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      12-04-2012, 05:14 PM   #12
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Quote:
Originally Posted by euro2fast4u View Post
Rust needs 3 things, air, water, and steel. When you add salt you increase the flow of electrons that increase the speed of the deterioration of the metal. So how do you prevent that. Wash the salt off regularly, dry the bottom of your car, because you cant remove air , and then inspect monthly that none of your undercoating has been scratched off or chipped. As long as the under coating is intact and 99% of the time that's the issue. You wont have to worry about rust.
Correction; oxygen (air), "electrolyte" (aka, water or soil or anything conductive) and "exposed/bare" steel.

Cars don't rot in southern wet climates like they do in snow/salty ones. That proves that water alone isn't something to worry about...though we all know a dry climate (Cali/Arizona) will see even less rust than Texas/Louisiana/etc.

Either get an undercoating (line-x, or others suggested here) to prevent bare metal exposure of the cars undercarriage or wash the car regularly to rid it of the salt. Even when you wash it, salt/water/grime/dirt/sand/etc collect in those tough to reach nooks and will cause problems, so the undercoating is really going to be your best bet if you're worried.

That said, cars corrosion resistant coatings these days goes pretty far. Unless you're planning on keeping the car a dozen years then it's not going to have problems while you own it, unless the car has had damage and the corrosion protection coating wasn't properly reapplied.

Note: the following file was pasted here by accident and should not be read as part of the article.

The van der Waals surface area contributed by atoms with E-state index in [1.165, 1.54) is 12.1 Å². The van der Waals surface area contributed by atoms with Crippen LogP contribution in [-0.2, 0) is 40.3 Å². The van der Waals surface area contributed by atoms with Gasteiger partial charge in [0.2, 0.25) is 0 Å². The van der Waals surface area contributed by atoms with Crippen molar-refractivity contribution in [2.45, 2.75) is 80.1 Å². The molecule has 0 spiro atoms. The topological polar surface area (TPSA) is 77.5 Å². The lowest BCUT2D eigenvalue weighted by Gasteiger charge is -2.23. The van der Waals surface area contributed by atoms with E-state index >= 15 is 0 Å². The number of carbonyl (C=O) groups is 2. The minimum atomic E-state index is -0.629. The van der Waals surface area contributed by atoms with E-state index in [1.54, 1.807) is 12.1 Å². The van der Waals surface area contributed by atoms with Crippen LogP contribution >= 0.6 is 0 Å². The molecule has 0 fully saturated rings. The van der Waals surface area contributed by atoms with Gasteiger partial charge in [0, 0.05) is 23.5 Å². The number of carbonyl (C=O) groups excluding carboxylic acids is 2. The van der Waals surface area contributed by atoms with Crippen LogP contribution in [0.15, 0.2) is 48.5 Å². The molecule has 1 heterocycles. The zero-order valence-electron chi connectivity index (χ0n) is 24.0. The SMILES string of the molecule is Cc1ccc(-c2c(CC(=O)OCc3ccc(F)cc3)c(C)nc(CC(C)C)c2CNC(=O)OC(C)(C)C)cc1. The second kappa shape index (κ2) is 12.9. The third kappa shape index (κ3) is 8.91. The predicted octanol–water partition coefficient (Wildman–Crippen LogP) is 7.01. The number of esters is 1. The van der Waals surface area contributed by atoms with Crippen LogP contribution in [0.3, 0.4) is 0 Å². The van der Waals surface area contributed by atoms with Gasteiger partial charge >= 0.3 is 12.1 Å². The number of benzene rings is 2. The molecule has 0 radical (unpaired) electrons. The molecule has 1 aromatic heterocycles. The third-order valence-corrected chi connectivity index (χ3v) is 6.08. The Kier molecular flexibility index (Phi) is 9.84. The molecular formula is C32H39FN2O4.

Also, I saw a post about BMWs 12 year corrosion warranty; that for full on perforation only. For it to be honored, BMW requires you to participate in an every 2 year corrosion inspection at the dealership (which you pay for)...so that usually don't help anyone.

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      12-04-2012, 05:25 PM   #13
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Quote:
Originally Posted by Jmanscotch View Post
"electrolyte" (aka, water or soil or anything conductive) er
Water doesn't rust steel. The materials in the water do.
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      12-04-2012, 05:35 PM   #14
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Haha, no; the water is only a conductive path for ions to flow. The 'materials' in water can accelerate or slow down the process. Same situation with soil/grime. The salt accelerates the process.